Teije Middelkoop Group

Developmental mechanobiology

Institute of Molecular Genetics

Czech Academy of Sciences


Teije Middelkoop

The shape of an animal arises in a species-specific, step-wise fashion during embryonic development. During this sequence of events, collectively referred to as ‘embryo morphogenesis’, the embryo constantly remodels its shape. We are interested in the force-generating mechanisms that drive these shape changes.

The forces that drive embryo morphogenesis are generated by the cytoskeleton of embryonic cells and mainly arise in the actomyosin cortex: a dense two-dimensional network of cross-linked actin polymers residing directly underneath the plasma membrane. By pulling and twisting actin polymers, myosin motors and numerous accessory proteins, can generate active forces and torques within the cortical layer. Tight spatiotemporal regulation of these molecular-scale forces ultimately results in cellular-scale shape changes required for embryo morphogenesis. 

We use Caenorhabditis elegans and related nematode species to study how molecular forces generated within the actomyosin layer give rise to morphogenetic shape changes in early embryos. To this end, we combine the strength of C. elegans genetics with time-lapse imaging of early embryos (both at high-resolution and at super-resolution), quantitative image analysis and biophysical modelling.  

Actomyosin cortex of a one-cell Caenorhabditis elegans embryo
Figure: Actomyosin cortex of a one-cell Caenorhabditis elegans embryo. Actomyosin is visualized using fluorescent markers for filamentous actin (F-actin, magenta) and regions where active forces and torques are generated (Active RhoA, cyan). Bottom panels show a magnification of the region marked in the top panel.   

Future projects

In general, we aim to understand how molecular-scale forces drive the cellular scale rearrangements required for morphogenesis. More specifically, we previously showed that active torque generation in the actomyosin cortex is driven by an actin polymerase of the Formin family. These active torques lead to rotatory movements of embryonic cells and organismal left-right symmetry breaking. In the future, we aim at understanding how Formin-dependent active torques, generated at the molecular level, are converted to rotatory behaviour at the cellular and organismal level.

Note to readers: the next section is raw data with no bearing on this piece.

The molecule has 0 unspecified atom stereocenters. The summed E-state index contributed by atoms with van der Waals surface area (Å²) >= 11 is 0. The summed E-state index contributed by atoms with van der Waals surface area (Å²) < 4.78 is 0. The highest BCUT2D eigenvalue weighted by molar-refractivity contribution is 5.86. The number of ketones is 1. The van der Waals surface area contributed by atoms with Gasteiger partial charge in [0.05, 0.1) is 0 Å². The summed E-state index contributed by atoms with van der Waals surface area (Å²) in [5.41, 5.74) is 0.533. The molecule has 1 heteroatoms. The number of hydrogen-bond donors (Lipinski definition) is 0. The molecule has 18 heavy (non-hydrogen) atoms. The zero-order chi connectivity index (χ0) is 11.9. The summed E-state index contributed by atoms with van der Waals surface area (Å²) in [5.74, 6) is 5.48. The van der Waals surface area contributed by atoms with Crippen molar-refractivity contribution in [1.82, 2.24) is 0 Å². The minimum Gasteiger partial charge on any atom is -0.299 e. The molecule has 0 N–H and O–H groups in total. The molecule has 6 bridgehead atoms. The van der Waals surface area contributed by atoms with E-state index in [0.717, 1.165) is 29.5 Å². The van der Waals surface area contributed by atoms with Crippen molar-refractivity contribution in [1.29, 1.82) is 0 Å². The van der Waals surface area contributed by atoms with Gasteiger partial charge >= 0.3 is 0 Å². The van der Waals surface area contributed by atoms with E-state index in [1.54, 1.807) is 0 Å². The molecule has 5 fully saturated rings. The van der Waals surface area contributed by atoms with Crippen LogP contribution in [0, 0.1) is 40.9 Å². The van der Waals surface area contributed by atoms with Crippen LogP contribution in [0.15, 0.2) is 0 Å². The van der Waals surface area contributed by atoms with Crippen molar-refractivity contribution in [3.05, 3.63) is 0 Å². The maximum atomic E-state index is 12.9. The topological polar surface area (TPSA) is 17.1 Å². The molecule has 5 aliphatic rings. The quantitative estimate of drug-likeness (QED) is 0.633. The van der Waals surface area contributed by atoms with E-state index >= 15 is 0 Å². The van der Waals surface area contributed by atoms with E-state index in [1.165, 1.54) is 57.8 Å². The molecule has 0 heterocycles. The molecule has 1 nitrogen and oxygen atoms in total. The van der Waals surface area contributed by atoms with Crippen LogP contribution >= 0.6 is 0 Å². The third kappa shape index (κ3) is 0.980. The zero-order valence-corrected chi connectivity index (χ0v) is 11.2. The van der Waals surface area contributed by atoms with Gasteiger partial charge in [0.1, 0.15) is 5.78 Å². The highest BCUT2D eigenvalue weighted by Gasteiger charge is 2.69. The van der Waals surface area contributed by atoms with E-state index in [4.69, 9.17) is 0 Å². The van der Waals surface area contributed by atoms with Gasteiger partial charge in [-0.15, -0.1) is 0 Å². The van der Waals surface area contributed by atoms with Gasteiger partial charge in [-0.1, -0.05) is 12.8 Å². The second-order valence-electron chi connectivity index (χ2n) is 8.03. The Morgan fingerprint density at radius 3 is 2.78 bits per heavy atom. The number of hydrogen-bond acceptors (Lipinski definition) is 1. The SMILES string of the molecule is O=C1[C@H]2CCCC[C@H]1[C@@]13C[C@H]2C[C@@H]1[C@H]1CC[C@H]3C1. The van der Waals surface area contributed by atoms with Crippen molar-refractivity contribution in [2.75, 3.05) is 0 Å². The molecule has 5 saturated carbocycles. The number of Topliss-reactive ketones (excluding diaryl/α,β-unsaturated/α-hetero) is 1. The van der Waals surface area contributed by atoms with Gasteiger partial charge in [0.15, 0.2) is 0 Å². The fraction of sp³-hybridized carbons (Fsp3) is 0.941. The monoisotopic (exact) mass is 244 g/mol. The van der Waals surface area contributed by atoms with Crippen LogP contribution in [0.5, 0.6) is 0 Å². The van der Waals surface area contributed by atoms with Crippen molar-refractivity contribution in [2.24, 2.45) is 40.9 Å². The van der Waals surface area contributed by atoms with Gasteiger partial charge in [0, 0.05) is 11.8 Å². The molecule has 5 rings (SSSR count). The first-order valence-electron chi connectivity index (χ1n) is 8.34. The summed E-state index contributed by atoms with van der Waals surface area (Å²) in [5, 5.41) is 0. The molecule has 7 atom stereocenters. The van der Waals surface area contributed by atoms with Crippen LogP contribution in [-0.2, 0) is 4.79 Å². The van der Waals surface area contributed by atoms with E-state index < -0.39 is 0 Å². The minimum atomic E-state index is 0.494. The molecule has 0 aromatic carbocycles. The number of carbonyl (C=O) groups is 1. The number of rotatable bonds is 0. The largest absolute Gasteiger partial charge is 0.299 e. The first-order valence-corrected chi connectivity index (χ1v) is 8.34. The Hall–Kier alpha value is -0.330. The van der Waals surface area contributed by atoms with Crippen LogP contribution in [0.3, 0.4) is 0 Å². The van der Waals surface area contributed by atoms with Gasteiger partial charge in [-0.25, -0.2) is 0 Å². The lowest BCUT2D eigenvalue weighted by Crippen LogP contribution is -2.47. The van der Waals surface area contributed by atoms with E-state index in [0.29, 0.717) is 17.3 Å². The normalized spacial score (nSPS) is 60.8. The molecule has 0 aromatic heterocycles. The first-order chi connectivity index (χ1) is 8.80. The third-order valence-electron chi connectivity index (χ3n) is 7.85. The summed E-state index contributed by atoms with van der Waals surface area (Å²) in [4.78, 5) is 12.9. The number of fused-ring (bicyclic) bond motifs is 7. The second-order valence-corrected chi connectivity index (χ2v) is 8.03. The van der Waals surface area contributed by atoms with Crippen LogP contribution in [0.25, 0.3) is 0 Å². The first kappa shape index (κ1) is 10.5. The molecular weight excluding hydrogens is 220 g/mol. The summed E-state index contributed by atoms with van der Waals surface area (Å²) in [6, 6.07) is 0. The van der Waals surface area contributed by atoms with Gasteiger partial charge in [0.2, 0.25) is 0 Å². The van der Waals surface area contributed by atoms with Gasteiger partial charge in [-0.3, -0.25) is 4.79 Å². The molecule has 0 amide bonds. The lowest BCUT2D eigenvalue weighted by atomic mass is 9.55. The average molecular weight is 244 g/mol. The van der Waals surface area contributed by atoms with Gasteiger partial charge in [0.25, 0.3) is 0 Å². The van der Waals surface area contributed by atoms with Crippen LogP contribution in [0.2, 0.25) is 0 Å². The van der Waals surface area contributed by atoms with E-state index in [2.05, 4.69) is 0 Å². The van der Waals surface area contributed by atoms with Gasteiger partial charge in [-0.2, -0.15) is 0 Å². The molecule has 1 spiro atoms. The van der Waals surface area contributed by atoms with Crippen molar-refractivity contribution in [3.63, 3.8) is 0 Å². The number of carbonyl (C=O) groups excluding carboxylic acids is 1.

Institute of Molecular Genetics

Czech Academy of Sciences

Videnska 1083

14000 Prague 4

Czech Republic


Since 2022

Group leader

Institute of Molecular Genetics, Czech Academy of Sciences

Prague, Czech Republic



Biotec, TU Dresden & Max Planck Institute of Molecular Cell Biology and Genetics

Dresden, Germany


PhD in developmental genetics

Hubrecht Institute

Utrecht, The Netherlands

Selected publications

Middelkoop TC, Garcia-Baucells J, Quintero-Cadena P, Pimpale L, Yazdi S, Sternberg P, Gross P, Grill SW. CYK-1/Formin activation in cortical RhoA signaling centers promotes organismal left-right symmetry breaking. PNAS, 118, 20, e2021814118, (2021) 

Pimpale LG, Middelkoop TC, Mietke A, Grill SW. Cell lineage-dependent chiral actomyosin flows drive cellular rearrangements in early Caenorhabditis elegans development. Elife 9, e54930, (2020)

Naganathan SR*, Middelkoop TC*, Fürthauer S*, Grill SW. Actomyosin-driven left-right asymmetry: from molecular torques to chiral self organization. Curr Opin Cell Biol 38, pp. 24-30, (2016)